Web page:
Baie Ternay is characterized by its amazing secluded beaches that are idyllic for swimming, snorkeling, and sunbathing. While snorkeling, look for the majestic coral reefs that are growing back, as well the elusive whale shark, dolphins, and sea turtles. In the seagrass beds on the north side, moray heels like to hide.

3 Cayo de Agua

In Venezuela, Los Roques Archipelago National Park covers nearly 546 acres of archipelago, making it the biggest marine park in the Caribbean. As one of the most beautiful parts of Venezula, Los Roques is full of beautiful beaches. But its iconic one is Cayo de Agua, which as powdery white sand beaches and incredibly clear blue water. You can walk along the beach to the ridge that connects to another one of the islands and stroll along the thin strip or wade through the shallow water.

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The entire park includes beautiful coral reefs that must be explored by scuba diving. The area is also very practically suited for a lot of aquatic sports such as windsurfing because there’s always wind somewhere.

2 Wai’anapanapa Beach

The Wai’anapanapa State Park in Hawai’i (on the island Maui) is famous for its lush exotic coastline and its black sand beach. The turquoise waters form a gorgeous contrast to the inky sand that comes from all the volcanic activity on the island. The name means “glistening water,” and when you visit you’ll see why. It was created by waves crashing over flowing lava from the volcano Haleakala.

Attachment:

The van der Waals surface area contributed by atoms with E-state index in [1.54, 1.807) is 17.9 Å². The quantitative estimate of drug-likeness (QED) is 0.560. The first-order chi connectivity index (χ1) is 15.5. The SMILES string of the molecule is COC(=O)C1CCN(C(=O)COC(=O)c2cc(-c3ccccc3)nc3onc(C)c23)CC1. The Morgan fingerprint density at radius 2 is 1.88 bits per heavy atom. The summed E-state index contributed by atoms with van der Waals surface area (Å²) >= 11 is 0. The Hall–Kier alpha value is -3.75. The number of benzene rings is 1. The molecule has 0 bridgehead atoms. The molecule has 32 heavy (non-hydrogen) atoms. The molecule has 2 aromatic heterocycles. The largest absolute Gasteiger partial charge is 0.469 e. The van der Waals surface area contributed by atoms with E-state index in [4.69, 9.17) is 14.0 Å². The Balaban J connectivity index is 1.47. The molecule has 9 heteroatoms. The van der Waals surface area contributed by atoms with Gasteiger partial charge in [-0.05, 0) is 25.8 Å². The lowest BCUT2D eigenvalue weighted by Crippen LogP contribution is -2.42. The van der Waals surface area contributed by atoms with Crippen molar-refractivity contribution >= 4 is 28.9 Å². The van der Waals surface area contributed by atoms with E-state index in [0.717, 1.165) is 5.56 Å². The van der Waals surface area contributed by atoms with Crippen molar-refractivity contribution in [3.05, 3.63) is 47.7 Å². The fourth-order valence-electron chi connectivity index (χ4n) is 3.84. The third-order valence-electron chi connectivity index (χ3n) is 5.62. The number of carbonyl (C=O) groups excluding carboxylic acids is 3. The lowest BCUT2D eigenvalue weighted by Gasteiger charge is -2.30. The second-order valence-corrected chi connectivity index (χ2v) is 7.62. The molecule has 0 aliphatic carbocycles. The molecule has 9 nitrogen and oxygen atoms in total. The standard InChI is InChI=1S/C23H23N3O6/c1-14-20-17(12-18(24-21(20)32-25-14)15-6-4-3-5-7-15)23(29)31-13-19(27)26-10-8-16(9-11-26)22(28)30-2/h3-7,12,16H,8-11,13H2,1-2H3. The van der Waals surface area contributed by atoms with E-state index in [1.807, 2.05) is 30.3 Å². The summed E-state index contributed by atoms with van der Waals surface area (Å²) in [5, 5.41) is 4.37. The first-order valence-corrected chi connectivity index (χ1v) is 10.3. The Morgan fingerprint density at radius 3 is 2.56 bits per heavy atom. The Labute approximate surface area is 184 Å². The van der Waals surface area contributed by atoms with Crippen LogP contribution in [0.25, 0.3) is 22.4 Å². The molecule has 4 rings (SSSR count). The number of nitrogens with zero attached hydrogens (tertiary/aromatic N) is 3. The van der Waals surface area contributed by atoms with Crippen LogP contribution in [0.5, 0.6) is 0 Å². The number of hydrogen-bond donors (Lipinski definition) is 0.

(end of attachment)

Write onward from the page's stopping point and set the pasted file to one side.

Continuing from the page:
This beach is nestled in a private cove, but it’s not too hard to get to. Look for the amazing giant sea stacks rise from the ocean and tower over the beach, as well as ancient lava caves. Just watch out—black sand is considerably hotter than white sand.

1 Whitehaven Beach

The Whitsunday Islands National Park is practically paradise for beach lovers. It contains 74 islands and plenty of amazing white sand beaches to enjoy. Whitehaven Beach is its most famous beach. It consistently makes top 10 lists of Best Beaches, period. The shallow water is a clear blue, and tends to make beautiful swirling patterns in the powdery soft sand.

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Nearby there’s snorkeling, and it’s possible to see whales, manta rays, and batfish that are so used to people they’re eat right out of your hand. It’s an amazing experience, especially if you’re bringing kids with you.